Passing Shadows: Adia Millett's Photographed Miniature Interiors

8 October, 2006

Note: This post inaugurates an experiment I'm trying with the hope of assuaging the growing group of readers and friends I've heard from in horror lately as the proportion of technical content around here has grown. On each weekday, I'm going to attempt to write briefly about one artist whose work I find interesting. I'll provide relevant reproductions and links and hopefully just enough of my own take on the work to prevent the posts from deteriorating into mere pointing. If they're what you're here for, Ruby/Rails tutorials and longer essays will continue apace simultaneously. Enjoy!

millet_passing_shadows(chairs).jpg
"Passing Shadows (chairs)" 2006, 20 x 24 inches, c-print.

Thought:

Millet's work resembles the series of dollhouses constructed by millionaire heiress and master criminal investigator Frances Glessner Lee to resemble actual real life crime scenes only stripped of their narrative encrustations to reveal a gothic essence.1 There's something that miniature subjects do to the depth of field of photographs that gets me almost every time. The closeness of the camera exaggerates the distance between fore- and background so miniature interiors often seem even more immersive than would equivalent pictures of real-sized spaces. (The effect is especially noticeable with low or direct lighting.) This kind of exaggeration of space is a mainstay of the gothic aesthetic (think of The Shining and Disneyland's Haunted House) and it is a welcome relief in a photographic idiom dominated by the pseudo-narrative approach of a thousand junior Crewdsons.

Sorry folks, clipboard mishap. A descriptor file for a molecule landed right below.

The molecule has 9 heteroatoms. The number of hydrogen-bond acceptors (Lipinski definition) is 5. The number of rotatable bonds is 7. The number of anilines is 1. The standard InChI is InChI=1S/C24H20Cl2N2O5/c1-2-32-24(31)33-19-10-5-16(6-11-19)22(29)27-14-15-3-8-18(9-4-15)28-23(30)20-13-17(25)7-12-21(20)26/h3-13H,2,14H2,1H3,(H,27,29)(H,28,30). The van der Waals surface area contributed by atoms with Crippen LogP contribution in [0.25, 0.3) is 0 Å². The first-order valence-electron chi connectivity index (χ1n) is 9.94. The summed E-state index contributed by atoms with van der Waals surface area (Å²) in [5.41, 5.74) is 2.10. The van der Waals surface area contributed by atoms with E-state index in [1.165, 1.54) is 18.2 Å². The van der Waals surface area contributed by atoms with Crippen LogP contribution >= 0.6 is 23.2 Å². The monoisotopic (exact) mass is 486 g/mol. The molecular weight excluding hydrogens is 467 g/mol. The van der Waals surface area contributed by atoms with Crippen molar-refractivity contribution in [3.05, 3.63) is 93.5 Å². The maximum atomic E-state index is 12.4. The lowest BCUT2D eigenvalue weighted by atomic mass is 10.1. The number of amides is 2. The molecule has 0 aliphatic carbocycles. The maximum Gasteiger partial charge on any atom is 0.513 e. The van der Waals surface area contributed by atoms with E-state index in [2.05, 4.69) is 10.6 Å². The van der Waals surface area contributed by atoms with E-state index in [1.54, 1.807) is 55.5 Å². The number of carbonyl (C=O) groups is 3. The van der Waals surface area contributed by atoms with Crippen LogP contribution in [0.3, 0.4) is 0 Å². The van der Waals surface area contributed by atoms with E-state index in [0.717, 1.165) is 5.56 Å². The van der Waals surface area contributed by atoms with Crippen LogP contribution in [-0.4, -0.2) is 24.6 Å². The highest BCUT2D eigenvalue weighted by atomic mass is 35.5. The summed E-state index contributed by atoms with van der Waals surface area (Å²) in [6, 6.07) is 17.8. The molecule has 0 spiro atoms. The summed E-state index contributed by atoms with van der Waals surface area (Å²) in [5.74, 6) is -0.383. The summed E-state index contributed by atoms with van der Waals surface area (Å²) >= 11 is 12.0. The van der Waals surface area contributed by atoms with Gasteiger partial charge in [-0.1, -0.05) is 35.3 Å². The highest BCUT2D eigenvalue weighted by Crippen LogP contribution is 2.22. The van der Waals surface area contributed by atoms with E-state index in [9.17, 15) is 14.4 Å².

Links:

mller_passing_shadows(bird_cage_room).jpg
"Passing Shadows (bird cage room)" 2006, 20 x 24 inches, c-print.

  1. Lee's work is excellently documented in photographer Corinne May Botz's book The Nutshell Studies of Unexplained Death.[]

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